Chernobyl disaster explained ahead of gripping new C5 Ben Fogle documentary

Ben Fogle will offer a chilling reminder of the Chernobyl disaster tonight, 35 years after the power plant exploded causing the world's worst nuclear accident.

The cameras follow the 47-year-old as he spends a week living inside the exclusion zone.

He takes a trip to the radioactive wasteland more than three decades after the nuclear accident that sent shockwaves around the world.

The Channel 5 documentary will also see the presenter venture inside the creepy ruins of a hospital – and later explore the ghost town of Pripyat.

Ben is no stranger to huge challenges, of course.

He rowed the Atlantic, climbed Everest and trekked across the Sahara.

But the threat of radiation poisoning is still so intense, he was allowed to linger for just five minutes.

“We had to be tested with machines for radiation levels before, after, and multiple times during,” he explains. “You're advised to burn your clothes afterwards.”

What was the Chernobyl disaster?

Chernobyl is regarded as the world's worst ever nuclear disasters.

The Union of Concerned Scientists estimates between 4,000 and 27,000 people died as a result. Chernobyl is located in modern-day northern Ukraine as is still a no-go zone.

It was on 26 April 1986 when disaster struck.

Technicians at a nuclear reactor attempted to execute a flawed experiment.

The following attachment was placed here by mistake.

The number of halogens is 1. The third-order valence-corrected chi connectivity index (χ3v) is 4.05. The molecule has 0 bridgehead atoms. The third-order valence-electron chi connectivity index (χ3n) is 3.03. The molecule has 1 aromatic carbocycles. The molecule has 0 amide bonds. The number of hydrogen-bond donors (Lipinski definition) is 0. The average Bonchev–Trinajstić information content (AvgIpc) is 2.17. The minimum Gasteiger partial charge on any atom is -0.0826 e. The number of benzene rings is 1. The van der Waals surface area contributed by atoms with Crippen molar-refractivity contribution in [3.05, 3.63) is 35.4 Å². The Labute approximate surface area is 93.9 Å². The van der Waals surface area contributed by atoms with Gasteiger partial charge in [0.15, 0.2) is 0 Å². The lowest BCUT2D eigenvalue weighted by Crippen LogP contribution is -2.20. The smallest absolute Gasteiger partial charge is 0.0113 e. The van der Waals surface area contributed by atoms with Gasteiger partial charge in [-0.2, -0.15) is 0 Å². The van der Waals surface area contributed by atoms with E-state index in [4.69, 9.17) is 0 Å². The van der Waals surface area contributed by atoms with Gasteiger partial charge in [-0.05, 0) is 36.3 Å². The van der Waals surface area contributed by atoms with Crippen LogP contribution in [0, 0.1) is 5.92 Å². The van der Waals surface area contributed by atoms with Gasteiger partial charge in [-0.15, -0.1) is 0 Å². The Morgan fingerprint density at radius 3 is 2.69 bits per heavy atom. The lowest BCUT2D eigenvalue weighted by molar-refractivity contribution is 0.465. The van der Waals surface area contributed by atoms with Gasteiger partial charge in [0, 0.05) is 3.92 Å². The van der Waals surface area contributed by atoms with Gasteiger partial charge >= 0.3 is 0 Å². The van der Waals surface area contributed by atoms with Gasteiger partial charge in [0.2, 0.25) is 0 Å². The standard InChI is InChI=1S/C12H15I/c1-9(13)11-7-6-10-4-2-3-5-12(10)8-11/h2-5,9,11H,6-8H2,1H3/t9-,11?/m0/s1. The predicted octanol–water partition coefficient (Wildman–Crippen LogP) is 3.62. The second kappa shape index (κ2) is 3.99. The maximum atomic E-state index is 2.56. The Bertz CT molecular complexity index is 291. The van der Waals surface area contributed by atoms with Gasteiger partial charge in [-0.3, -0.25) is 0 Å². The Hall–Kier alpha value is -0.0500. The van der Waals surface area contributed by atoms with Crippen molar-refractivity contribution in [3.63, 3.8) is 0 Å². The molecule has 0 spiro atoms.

The reactor’s power-regulating system was suddenly shut down, along with emergency safety systems.

The after 1am, a fireball which blew off the heavy steel and concrete of the reactor.

This huge explosion resulted in radioactive material pluming into the atmosphere – but it was carried huge distances and 30,000 inhabitants of nearby Pripyat were evacuated.

The heat and the radioactivity leaked from the reactor core were contained for days after.

Experts say that the vast area around the plant will be uninhabitable for the next 20,000 years, such were the levels of radiation in the aftermath.

Ben told The Mirror: “I had to do a course with a radiation expert before committing,so that I could actually explain to Marina and the children the risks involved.

"I decided that the benefits of making a film that would entertain people, educate people and maybe give them a little bit of hope, outweighed the risks to my own health,” he explains.

“There are risks there, for sure. But it's a bit like Everest, as long as you're sensible and as long as you listen to the experts and are very sensitive to this invisible force, you'll be OK.”

Inside Chernobyl with Ben Fogle airs on Wednesday 3rd March at 9pm on Channel 5.

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